ASPIRE2025 is a partnership between major New Zealand research groups carrying out research to help achieve the Government's goal of a tobacco-free Aotearoa by 2025. ASPIRE2025 brings together leading tobacco-free researchers and health service groups in New Zealand and strengthens existing collaborations. ASPIRE2025 was awarded the status of a University of Otago Research Theme in November 2011.
The Burden of Disease Epidemiology, Equity and Cost-Effectiveness Programme has an aim to build capacity and academic rigour in New Zealand in the estimation of disease burden, cost-effectiveness and equity impacts of proposed interventions, and undertake a range of such assessments. It is a Health Research Council (HRC) funded programme, from 2010 to 2015. Major collaborative partners include the University of Queensland and the Ministry of Health.
The Cancer and Chronic Conditions (C3) research group is a collaborative group of researchers working at the interface between public health, health services research, and clinical medicine. Our work includes a range of projects aimed at reducing the impact of cancer and chronic conditions on population health and health inequalities through policy and health system change.
The Cancer Society Social and Behavioural Research Unit was established in 1990 with core funding from the Cancer Society of New Zealand and the support of the University of Otago. Presently it has research programmes operating in our six priority areas of tobacco control, ultraviolet radiation exposure, physical activity and nutrition, psycho-social-spiritual factors, alcohol, and Hauora Māori.
The Centre for Society, Governance & Science (SoGoS) promotes and undertakes research on the challenges of integrating medical and scientific advancements with society in the face of changing approaches being used to govern citizens and institutions, as well as their rights, relationships and responsibilities.
SoGoS aims to be an internationally renowned multidisciplinary research centre that undertakes research and policy development work for governments, professional bodies and non-governmental organisations.
The Health Inequalities Research Programme is one group of research hosted by the Department of Public Health, University of Otago, Wellington. It consists of eight projects that come together under an HRC-funded programme of research, from 2005 to 2011.Our vision is "Reducing inequalities in health through excellent research and engagement with policy, health sector and community".
The Unit regularly examines trends in cancer incidence, mortality, and survival in New Zealand as well as conducting research into the causes, detection, and prevention of cancer. Collaborative studies are being, or have been, conducted of cancer of the prostate, breast, colon, rectum, cervix, skin (melanoma and non-melanoma skin cancer), stomach, ovary, mouth and oral cavity, lung, head and neck, non-Hodgkin lymphoma and chronic lymphocytic leukaemia in New Zealand. In addition, with biomedical scientists, studies linking specific cancer risk factors with biological mechanisms of cancer development of are being undertaken.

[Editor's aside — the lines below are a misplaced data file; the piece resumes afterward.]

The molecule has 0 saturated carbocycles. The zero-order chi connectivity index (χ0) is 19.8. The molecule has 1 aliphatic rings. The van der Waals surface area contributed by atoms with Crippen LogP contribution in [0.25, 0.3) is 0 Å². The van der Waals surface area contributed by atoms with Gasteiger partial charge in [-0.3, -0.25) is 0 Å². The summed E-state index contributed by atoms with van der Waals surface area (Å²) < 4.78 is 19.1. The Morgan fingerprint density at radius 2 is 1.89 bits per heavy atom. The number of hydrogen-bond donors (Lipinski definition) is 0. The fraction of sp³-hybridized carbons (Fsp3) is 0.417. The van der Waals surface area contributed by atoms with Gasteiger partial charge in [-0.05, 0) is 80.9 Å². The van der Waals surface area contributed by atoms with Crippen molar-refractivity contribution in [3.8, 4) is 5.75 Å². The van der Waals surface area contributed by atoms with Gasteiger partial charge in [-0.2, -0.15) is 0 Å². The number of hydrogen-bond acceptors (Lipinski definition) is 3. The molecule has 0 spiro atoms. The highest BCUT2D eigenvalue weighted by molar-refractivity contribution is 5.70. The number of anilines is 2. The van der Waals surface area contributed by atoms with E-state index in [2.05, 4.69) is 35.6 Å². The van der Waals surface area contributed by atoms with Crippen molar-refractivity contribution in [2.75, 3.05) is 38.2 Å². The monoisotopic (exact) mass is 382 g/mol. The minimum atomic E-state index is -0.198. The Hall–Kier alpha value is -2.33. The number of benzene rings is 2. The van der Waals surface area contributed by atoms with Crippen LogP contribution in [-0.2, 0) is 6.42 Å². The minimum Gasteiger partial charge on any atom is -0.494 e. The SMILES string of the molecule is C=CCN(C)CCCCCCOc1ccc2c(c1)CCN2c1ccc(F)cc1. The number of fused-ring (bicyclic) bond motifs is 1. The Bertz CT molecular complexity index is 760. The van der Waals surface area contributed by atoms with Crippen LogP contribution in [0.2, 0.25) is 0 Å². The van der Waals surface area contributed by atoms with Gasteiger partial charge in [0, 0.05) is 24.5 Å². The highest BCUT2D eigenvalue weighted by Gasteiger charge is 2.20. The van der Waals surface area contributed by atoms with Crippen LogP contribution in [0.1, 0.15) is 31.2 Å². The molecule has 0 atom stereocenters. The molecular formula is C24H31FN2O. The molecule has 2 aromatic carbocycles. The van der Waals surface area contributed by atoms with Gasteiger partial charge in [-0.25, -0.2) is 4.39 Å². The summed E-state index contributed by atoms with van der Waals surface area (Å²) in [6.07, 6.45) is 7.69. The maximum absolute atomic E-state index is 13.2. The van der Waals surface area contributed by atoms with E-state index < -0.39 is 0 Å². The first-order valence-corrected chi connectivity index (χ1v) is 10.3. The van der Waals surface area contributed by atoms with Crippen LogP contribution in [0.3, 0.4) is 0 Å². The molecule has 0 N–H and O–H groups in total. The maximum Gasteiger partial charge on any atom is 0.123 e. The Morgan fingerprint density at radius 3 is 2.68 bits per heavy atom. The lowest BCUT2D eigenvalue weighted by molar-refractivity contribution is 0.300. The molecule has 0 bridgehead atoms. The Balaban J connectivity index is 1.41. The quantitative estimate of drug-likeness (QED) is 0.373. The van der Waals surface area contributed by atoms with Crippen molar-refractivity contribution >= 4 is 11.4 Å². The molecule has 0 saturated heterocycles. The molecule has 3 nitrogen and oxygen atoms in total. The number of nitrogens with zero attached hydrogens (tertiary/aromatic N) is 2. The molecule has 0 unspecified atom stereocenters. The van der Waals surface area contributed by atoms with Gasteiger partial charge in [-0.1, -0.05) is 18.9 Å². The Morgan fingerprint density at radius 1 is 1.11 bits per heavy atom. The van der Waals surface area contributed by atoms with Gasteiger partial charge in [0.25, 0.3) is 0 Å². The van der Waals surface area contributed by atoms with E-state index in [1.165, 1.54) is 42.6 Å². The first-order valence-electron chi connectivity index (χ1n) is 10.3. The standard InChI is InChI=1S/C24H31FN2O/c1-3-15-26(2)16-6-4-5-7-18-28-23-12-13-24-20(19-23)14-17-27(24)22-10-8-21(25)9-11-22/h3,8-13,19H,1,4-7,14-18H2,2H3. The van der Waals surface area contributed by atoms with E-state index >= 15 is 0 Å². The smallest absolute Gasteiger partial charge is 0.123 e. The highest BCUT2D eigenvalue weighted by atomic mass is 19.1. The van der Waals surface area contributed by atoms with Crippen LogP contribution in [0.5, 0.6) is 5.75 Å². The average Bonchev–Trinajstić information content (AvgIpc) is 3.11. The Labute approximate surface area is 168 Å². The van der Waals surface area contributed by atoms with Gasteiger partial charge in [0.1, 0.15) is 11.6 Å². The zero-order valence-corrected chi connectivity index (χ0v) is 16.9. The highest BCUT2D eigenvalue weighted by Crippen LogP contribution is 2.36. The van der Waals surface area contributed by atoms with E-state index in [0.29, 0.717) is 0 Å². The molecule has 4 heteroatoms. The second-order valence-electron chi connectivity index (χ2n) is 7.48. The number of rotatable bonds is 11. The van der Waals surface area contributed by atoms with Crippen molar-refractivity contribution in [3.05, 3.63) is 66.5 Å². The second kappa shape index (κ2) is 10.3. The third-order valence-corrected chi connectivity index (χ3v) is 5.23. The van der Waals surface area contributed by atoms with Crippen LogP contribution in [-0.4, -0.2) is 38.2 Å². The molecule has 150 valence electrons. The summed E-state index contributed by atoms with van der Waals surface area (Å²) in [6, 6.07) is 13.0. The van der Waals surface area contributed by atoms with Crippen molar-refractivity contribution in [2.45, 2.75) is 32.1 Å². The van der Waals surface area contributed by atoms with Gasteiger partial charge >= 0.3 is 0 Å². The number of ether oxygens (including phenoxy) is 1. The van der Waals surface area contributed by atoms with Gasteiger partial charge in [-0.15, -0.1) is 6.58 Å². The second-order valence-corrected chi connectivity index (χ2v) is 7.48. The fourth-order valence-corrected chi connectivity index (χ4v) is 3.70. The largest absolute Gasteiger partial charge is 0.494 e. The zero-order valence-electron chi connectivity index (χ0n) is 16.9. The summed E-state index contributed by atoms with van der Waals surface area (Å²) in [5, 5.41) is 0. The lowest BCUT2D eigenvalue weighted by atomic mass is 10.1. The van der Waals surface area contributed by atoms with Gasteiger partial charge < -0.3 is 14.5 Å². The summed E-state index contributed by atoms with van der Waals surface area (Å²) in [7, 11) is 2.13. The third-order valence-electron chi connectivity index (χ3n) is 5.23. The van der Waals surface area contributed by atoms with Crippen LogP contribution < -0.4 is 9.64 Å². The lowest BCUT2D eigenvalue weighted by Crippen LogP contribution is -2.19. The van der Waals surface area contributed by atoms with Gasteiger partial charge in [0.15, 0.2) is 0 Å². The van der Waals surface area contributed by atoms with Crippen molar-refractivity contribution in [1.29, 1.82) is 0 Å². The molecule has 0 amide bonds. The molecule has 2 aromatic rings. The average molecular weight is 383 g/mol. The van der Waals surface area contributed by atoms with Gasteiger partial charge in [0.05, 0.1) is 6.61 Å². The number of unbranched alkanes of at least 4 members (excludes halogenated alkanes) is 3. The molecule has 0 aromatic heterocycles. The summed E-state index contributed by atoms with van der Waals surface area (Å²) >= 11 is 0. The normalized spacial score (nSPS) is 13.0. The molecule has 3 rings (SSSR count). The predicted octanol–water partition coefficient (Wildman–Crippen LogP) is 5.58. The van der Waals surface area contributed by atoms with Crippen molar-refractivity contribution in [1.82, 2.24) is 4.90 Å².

The Unit also specialises in the design, evaluation and monitoring of national cancer screening programmes and the calculation of an individual's risk of specific cancers. The individual risk calculator for melanoma has been accepted internationally. The Unit has numerous collaborations with national and international institutions and also represents New Zealand in the International Cancer Screening Network of the National Cancer Institute (USA) and the International Lung Cancer Consortium of the International Agency for Research on Cancer (WHO).
The School of Pharmacy has a very active research programme with disciplines ranging from science to humanities.
We have three main research areas:
- Pharmaceutical Sciences: drug discovery, drug metabolism and drug action to extend the range of drugs available and to provide a scientific basis for the quality use of medicines and bioactive substances.
- Clinical Pharmacy: concerned with patient care and the optimisation of medicine use in order to promote health and wellness, and prevent disease.
- Social Pharmacy: our research focuses mainly on access to, and use of medicines.
The Division of Health Sciences benefits from its high calibre of staff and their wide range of skills and research expertise.
Our Staff Expertise Database provides details on University of Otago, Health Sciences staff. Each staff profile provides information on qualifications, current academic position, contact details, and a summary of research and publications.
You can search our database by keyword (eg cancer) or by name.